TALLAHASSEE (CBSMiami/AP) — When Democrats in the state cast their ballots in Tuesday’s primary, one of the decisions they’ll make is who they want to see try to unseat Senator Marco Rubio.
Rubio made a last-minute decision to seek another term and nearly cleared what was a crowded Republican field. But millionaire homebuilder Carlos Beruff rolled the dice to see if he could tap into the anti-establishment mood that led to the GOP backing Donald Trump for president. After spending $8 million of his own money and going nowhere in the polls in a head-to-head matchup with Rubio, Beruff essentially shut down his campaign ahead of the primary.
Democratic Reps. Patrick Murphy and Alan Grayson battled for the right to face Rubio in November with two dramatically different campaigns. Murphy, a former Republican, raised significantly more money and earned the backing of President Barack Obama, Vice President Joe Biden and Senate Minority Leader Harry Reid. Grayson, a fiery liberal known for brash comments, relied mostly on small donors and feuded with party leaders.
South Florida voters are also choosing whether to keep former Democratic National Committee Chairwoman Debbie Wasserman Schultz in Congress or to replace her with Tim Canova, a Bernie Sanders-backed law professor in a primary that seemed more about revenge for Sanders backers over the perception that the DNC worked against him in favor of Hillary Clinton in the presidential primary.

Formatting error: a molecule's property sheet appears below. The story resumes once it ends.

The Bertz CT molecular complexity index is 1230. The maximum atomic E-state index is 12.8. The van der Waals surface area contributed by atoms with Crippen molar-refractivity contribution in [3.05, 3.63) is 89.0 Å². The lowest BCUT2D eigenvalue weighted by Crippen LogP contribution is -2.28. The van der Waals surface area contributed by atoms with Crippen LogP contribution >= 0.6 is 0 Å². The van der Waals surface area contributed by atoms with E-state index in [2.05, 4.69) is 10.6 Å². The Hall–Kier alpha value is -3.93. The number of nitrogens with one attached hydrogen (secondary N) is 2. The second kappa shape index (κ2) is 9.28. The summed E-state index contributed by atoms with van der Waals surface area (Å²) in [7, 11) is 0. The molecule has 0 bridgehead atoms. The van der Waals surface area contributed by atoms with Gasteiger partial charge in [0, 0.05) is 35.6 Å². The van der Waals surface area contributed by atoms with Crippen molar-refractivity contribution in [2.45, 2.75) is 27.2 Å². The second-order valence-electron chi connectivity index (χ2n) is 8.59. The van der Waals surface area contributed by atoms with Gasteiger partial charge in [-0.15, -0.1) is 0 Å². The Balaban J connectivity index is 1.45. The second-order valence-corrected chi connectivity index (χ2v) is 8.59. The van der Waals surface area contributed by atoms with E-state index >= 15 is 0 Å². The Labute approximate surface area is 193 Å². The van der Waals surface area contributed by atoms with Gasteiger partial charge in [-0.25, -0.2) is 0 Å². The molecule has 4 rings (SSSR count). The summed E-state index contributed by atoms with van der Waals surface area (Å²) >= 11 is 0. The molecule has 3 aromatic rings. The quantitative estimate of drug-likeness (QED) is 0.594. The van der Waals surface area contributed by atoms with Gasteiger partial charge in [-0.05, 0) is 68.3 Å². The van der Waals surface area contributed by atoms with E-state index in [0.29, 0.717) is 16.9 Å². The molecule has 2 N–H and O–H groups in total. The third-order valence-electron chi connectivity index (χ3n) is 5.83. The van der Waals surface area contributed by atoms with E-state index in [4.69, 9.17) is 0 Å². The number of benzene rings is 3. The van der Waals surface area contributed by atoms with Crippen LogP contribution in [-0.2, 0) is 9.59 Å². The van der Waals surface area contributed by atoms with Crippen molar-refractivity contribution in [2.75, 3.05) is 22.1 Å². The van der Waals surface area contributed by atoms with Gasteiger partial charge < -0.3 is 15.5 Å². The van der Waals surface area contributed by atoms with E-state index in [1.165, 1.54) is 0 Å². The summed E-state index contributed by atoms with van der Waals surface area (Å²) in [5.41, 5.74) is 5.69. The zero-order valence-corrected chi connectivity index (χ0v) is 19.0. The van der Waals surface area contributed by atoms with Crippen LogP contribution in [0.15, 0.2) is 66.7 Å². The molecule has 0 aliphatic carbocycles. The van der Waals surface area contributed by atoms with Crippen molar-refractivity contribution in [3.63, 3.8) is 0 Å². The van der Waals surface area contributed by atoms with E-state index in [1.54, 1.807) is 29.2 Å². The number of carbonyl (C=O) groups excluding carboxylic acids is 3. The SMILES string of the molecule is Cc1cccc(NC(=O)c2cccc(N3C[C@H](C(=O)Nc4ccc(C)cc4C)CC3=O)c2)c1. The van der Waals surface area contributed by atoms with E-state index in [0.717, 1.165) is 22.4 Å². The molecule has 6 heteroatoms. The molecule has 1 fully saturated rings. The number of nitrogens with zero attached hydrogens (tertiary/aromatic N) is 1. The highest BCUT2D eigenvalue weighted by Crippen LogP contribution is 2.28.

Florida has been forced to rip up its congressional maps and redraw them after a judge found they violated a provision in Florida’s constitution that requires compact districts that don’t favor incumbents or political parties. That spurred one of the state’s most heavily contested congressional election years. Several races will essentially be decided in the primary and Florida will eventually send at least seven new House members to Washington.
Republicans now outnumber Democrats 17-10 in the state’s congressional delegation. If November goes as well as Democrats can hope, that Republican advantage could be reduced to 14-13 — though Democrats would have to sweep each of the four seats expected to be competitive in the general election.
Even before polls opened, more than 1.7 million people had cast ballots by mail or at early voting sites. Another nearly 1.2 million vote-by-mail ballots were distributed and not returned as of Monday morning.
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